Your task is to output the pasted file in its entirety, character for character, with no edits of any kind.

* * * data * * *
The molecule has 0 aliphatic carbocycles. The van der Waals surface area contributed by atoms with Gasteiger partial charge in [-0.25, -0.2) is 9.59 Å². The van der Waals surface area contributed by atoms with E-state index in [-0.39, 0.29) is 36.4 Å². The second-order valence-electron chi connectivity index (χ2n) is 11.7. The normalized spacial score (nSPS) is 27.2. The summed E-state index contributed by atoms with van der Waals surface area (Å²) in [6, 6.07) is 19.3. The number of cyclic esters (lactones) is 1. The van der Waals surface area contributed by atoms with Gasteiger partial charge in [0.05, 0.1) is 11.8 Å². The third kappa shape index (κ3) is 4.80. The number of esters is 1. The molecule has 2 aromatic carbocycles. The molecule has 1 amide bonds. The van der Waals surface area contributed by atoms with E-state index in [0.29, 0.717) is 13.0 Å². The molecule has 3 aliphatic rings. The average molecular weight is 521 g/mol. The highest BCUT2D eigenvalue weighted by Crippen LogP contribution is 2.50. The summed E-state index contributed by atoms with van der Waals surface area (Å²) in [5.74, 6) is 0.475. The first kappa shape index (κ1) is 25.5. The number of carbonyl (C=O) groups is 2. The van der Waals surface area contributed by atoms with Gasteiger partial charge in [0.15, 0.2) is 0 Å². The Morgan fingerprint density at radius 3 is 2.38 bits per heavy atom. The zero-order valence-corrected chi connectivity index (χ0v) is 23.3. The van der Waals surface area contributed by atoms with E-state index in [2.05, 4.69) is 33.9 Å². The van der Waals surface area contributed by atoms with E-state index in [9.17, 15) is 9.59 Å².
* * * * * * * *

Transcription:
The molecule has 0 aliphatic carbocycles. The van der Waals surface area contributed by atoms with Gasteiger partial charge in [-0.25, -0.2) is 9.59 Å². The van der Waals surface area contributed by atoms with E-state index in [-0.39, 0.29) is 36.4 Å². The second-order valence-electron chi connectivity index (χ2n) is 11.7. The normalized spacial score (nSPS) is 27.2. The summed E-state index contributed by atoms with van der Waals surface area (Å²) in [6, 6.07) is 19.3. The number of cyclic esters (lactones) is 1. The van der Waals surface area contributed by atoms with Gasteiger partial charge in [0.05, 0.1) is 11.8 Å². The third kappa shape index (κ3) is 4.80. The number of esters is 1. The molecule has 2 aromatic carbocycles. The molecule has 1 amide bonds. The van der Waals surface area contributed by atoms with E-state index in [0.29, 0.717) is 13.0 Å². The molecule has 3 aliphatic rings. The average molecular weight is 521 g/mol. The highest BCUT2D eigenvalue weighted by Crippen LogP contribution is 2.50. The summed E-state index contributed by atoms with van der Waals surface area (Å²) in [5.74, 6) is 0.475. The first kappa shape index (κ1) is 25.5. The number of carbonyl (C=O) groups is 2. The van der Waals surface area contributed by atoms with Gasteiger partial charge in [0.15, 0.2) is 0 Å². The Morgan fingerprint density at radius 3 is 2.38 bits per heavy atom. The zero-order valence-corrected chi connectivity index (χ0v) is 23.3. The van der Waals surface area contributed by atoms with E-state index in [2.05, 4.69) is 33.9 Å². The van der Waals surface area contributed by atoms with E-state index in [9.17, 15) is 9.59 Å².